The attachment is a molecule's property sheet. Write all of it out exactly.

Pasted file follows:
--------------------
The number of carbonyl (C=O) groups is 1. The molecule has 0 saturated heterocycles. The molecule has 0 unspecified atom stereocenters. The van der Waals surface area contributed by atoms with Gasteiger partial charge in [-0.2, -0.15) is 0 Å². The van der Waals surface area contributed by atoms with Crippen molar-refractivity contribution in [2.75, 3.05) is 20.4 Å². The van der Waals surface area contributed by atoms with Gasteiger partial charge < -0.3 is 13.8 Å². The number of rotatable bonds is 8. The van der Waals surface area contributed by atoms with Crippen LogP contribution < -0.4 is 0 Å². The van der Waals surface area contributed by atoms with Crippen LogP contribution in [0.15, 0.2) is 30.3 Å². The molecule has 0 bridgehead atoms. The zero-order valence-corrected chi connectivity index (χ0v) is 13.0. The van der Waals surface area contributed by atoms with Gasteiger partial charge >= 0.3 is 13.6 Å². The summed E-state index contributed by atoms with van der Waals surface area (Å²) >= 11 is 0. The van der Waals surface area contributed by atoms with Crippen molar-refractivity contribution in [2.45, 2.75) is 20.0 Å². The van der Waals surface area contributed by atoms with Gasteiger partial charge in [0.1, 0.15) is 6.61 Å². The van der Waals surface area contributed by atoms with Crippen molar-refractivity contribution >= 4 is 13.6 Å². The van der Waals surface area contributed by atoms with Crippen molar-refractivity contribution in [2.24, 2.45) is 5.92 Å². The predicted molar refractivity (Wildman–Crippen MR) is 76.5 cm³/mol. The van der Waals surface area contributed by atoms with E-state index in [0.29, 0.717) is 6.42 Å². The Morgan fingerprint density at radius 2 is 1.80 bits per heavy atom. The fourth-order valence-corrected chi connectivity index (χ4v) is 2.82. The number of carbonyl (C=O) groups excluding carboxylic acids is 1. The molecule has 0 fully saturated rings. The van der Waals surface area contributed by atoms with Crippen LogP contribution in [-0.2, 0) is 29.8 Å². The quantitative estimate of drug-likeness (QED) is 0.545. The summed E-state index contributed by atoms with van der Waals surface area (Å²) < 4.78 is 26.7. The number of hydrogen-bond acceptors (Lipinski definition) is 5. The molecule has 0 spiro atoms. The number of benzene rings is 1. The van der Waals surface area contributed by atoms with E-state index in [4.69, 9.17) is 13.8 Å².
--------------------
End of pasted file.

The number of carbonyl (C=O) groups is 1. The molecule has 0 saturated heterocycles. The molecule has 0 unspecified atom stereocenters. The van der Waals surface area contributed by atoms with Gasteiger partial charge in [-0.2, -0.15) is 0 Å². The van der Waals surface area contributed by atoms with Crippen molar-refractivity contribution in [2.75, 3.05) is 20.4 Å². The van der Waals surface area contributed by atoms with Gasteiger partial charge < -0.3 is 13.8 Å². The number of rotatable bonds is 8. The van der Waals surface area contributed by atoms with Crippen LogP contribution < -0.4 is 0 Å². The van der Waals surface area contributed by atoms with Crippen LogP contribution in [0.15, 0.2) is 30.3 Å². The molecule has 0 bridgehead atoms. The zero-order valence-corrected chi connectivity index (χ0v) is 13.0. The van der Waals surface area contributed by atoms with Gasteiger partial charge >= 0.3 is 13.6 Å². The summed E-state index contributed by atoms with van der Waals surface area (Å²) >= 11 is 0. The van der Waals surface area contributed by atoms with Crippen molar-refractivity contribution in [2.45, 2.75) is 20.0 Å². The van der Waals surface area contributed by atoms with Gasteiger partial charge in [0.1, 0.15) is 6.61 Å². The van der Waals surface area contributed by atoms with Crippen molar-refractivity contribution >= 4 is 13.6 Å². The van der Waals surface area contributed by atoms with Crippen molar-refractivity contribution in [2.24, 2.45) is 5.92 Å². The predicted molar refractivity (Wildman–Crippen MR) is 76.5 cm³/mol. The van der Waals surface area contributed by atoms with E-state index in [0.29, 0.717) is 6.42 Å². The Morgan fingerprint density at radius 2 is 1.80 bits per heavy atom. The fourth-order valence-corrected chi connectivity index (χ4v) is 2.82. The number of carbonyl (C=O) groups excluding carboxylic acids is 1. The molecule has 0 fully saturated rings. The van der Waals surface area contributed by atoms with Crippen LogP contribution in [-0.2, 0) is 29.8 Å². The quantitative estimate of drug-likeness (QED) is 0.545. The summed E-state index contributed by atoms with van der Waals surface area (Å²) < 4.78 is 26.7. The number of hydrogen-bond acceptors (Lipinski definition) is 5. The molecule has 0 spiro atoms. The number of benzene rings is 1. The van der Waals surface area contributed by atoms with E-state index in [4.69, 9.17) is 13.8 Å².